Album Review: KiCk i by Arca

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Alejandra Ghersi, more known by her stage name Arca, is a Venezuelan producer and singer based in Spain. While having four studio albums, she’s more known for her producer work with Björk and Kanye West. KiCk i marks Arca’s fourth studio album, which comes three years after her previous, self-titled album.

The first track and shortest track from the album is Nonbinary. Just clocking in under two and a half minutes. The majority of the album is actually composed of sub three-minute tracks. While the first half of the track contains rap/spoken word sections, the track gets more experimental in nature during the interlude. On this track, Arca talks about her thoughts on identifying as nonbinary, and then later identifying as a trans woman.

Time opens up with a jumpy electronic beat that basically has notes jumping back and forth between octaves. In simple terms, it’s pure synthpop. Besides the chord progression, it’s kept the same throughout the entirety of the track. Her smooth vocals open up the track, but as the track progresses, her vocals continue to get more distorted and reverbed to no return. The concept of the track could have two meanings. The first one could be achieving your goals and taking as much time to achieve it. The second could be coming to terms with your identity and the time it took for her to come out.

Mequetrefe is a Latin American slang term, usually used to describe a man that is weak or annoying. Arca heard that word growing up as derogatory. While it has roots and ties to reggaeton, the song is very experimental in nature and has some pure ‘noise’ elements towards the middle and end of the track. I believe that the track is in Spanish or at least some dialect of Spanish.

After that, we have another Spanish track named Riquiquí (besides the chorus). Translated to English, it’s supposed to mean something delicious. This is definitely more chaotic and energetic in nature compared to some of her other tracks on the album. You have a pulsing bass note in the background that really pushes the energy up. The track talks about Arca being confident with her identity.

örk sings an excerpt from a poem titled Calor is the first track on the album that is over three minutes in length. Calor translates to warmth or hot. The track also slows it down a bit, with a piano playing in the background. On this track, she talks about her relationship with music artist Carlos Sáez. She also talks about how she allowed herself to fall in love again.
Afterwards has a feature from Bj Anoche cuando dorm ía. After she sings that opening, Arca comes in with a reverbed part in English. She talks about healing from her pain in the past.

Watch opens up with some quick, high-pitched electronic notes. It also opens up with some rapping by Shygirl. This marks the second collaboration between the two. The instrumentals definitely remind me of Euro-club music. As I said before, a lot of the tracks are sub-three minutes. I wish that this track was a little longer in length since it has a lot of potential.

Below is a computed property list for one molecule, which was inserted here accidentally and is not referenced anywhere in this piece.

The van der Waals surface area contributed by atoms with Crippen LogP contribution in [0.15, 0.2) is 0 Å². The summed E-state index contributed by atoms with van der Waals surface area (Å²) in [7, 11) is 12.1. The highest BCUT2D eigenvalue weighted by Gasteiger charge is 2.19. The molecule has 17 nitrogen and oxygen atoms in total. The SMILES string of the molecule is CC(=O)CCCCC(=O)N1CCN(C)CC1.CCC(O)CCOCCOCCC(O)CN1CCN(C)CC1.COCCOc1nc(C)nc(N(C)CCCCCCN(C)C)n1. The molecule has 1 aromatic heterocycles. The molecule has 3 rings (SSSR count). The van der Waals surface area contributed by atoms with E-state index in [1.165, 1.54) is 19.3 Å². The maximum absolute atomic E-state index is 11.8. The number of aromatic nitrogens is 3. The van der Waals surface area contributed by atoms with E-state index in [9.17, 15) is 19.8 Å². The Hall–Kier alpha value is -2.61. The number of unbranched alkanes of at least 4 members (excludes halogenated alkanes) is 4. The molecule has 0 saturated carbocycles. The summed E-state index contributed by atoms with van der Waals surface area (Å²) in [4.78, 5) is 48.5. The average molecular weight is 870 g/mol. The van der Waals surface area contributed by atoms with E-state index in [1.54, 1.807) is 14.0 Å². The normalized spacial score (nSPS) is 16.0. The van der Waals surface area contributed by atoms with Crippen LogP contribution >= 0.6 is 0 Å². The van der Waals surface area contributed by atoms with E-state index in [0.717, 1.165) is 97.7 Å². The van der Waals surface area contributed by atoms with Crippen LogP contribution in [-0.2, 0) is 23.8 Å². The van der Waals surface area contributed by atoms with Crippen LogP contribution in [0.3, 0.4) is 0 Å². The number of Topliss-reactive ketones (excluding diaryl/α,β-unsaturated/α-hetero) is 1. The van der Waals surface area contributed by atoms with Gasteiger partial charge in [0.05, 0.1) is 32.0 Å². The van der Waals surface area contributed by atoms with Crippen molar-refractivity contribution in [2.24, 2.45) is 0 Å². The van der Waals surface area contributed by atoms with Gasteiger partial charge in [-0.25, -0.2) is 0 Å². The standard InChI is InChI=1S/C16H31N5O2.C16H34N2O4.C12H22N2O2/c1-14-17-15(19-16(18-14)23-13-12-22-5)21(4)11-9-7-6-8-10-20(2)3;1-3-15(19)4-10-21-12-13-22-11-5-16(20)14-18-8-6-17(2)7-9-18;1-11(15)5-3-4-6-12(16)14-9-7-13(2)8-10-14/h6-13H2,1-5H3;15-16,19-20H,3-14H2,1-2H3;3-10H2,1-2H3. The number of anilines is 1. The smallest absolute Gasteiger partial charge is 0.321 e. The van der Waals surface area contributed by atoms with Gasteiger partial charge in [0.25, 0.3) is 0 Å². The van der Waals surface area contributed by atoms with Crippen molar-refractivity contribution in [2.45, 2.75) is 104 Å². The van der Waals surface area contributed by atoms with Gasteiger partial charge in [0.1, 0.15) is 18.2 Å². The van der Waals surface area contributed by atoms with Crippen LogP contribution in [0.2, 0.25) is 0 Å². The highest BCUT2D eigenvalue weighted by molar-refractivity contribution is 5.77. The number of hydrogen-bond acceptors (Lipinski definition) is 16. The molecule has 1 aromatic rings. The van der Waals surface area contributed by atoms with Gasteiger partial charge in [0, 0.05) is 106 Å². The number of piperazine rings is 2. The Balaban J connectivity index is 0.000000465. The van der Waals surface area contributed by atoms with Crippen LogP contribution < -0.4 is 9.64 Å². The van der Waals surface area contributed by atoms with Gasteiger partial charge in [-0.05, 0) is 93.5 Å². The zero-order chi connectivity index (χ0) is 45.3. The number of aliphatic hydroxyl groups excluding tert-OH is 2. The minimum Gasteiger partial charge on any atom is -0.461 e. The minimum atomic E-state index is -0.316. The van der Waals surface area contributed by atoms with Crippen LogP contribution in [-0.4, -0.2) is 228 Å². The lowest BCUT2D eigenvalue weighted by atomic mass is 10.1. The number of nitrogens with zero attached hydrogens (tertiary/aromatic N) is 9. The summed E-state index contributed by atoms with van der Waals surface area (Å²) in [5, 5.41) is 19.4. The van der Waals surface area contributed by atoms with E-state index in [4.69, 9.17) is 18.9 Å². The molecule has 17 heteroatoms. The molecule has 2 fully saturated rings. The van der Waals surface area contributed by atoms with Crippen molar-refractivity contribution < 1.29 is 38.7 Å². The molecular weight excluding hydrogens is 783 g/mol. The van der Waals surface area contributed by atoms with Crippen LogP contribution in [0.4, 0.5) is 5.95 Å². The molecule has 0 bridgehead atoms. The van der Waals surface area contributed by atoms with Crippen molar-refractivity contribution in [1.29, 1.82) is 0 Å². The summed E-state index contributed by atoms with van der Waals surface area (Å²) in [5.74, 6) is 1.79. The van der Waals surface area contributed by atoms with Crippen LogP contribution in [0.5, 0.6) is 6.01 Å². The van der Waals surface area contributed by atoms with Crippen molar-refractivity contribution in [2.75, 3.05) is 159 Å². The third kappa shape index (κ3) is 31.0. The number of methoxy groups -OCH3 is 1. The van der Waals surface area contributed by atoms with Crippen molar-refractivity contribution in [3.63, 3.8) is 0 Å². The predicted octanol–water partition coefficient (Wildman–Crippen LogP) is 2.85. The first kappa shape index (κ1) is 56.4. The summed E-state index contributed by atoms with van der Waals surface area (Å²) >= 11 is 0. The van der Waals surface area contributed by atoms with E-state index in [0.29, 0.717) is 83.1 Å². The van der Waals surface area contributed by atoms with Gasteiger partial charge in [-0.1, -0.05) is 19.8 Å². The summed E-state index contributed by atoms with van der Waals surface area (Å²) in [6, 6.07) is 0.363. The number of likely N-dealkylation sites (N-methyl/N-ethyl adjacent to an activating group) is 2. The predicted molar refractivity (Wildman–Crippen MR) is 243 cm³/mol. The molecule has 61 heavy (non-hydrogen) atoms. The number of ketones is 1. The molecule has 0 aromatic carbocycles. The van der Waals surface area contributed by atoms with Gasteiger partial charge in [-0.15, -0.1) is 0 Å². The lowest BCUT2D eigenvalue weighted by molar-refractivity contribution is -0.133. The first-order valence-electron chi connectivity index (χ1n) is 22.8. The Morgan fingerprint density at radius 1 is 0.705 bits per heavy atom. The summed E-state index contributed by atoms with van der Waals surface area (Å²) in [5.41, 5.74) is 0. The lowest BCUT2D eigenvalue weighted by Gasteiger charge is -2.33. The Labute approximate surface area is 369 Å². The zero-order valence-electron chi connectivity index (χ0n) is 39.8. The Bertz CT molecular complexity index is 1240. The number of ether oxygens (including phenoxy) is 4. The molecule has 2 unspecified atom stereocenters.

ÍA feature on the album that we were looking forward to. I’m definitely getting some club music vibes from this track as well. KLK could refer to the section of the song that goes, “ é lo que?” On this track, both of the artists talk about how far they have come in their careers. It also shows how quickly they created a song together after becoming friends.

Next, we have Rip the Slit. The vocals during the chorus seem similar to the Technologic voice by Daft Punk, except a little higher in pitch. It’s very repetitive in nature, but it’s definitely catchy, which proably explain why it’s repetitive. According to Arca, this is one of the mischievous and kinky tracks from the album.

La Chíquí opens up with Arca repeating the phrase “Menéalo.” It seems like the phrase is stuck on an endless loop. The phrase stands for ‘shake it.’ The electronic beat sounds very industrial in nature with the harsh beat at times. During the chorus of the track, Arca and SOPHIE seem to play with their use of different pronouns.

Machote opens up with some scratch-like electronic sounds. On this track, it opens up with smooth vocals from a sample on Quiero una Chica by Latin Dreams. Just the spaced-out beat in the background makes this track worth the wait. Arca says that she’s not afraid to call this track a cover, but she switched around the pronouns to make it more unique for her.

The final track and longest track from the album is No Queda Nada. Nearly six minutes in length, it’s a love ballad dedicated to Carlos Sáez, her boyfriend. It opens up with a quiet synth droning on in the background, with a few other drum kit samples here and there. The instrumental is very minimal, and probably the least experimental track on the album.

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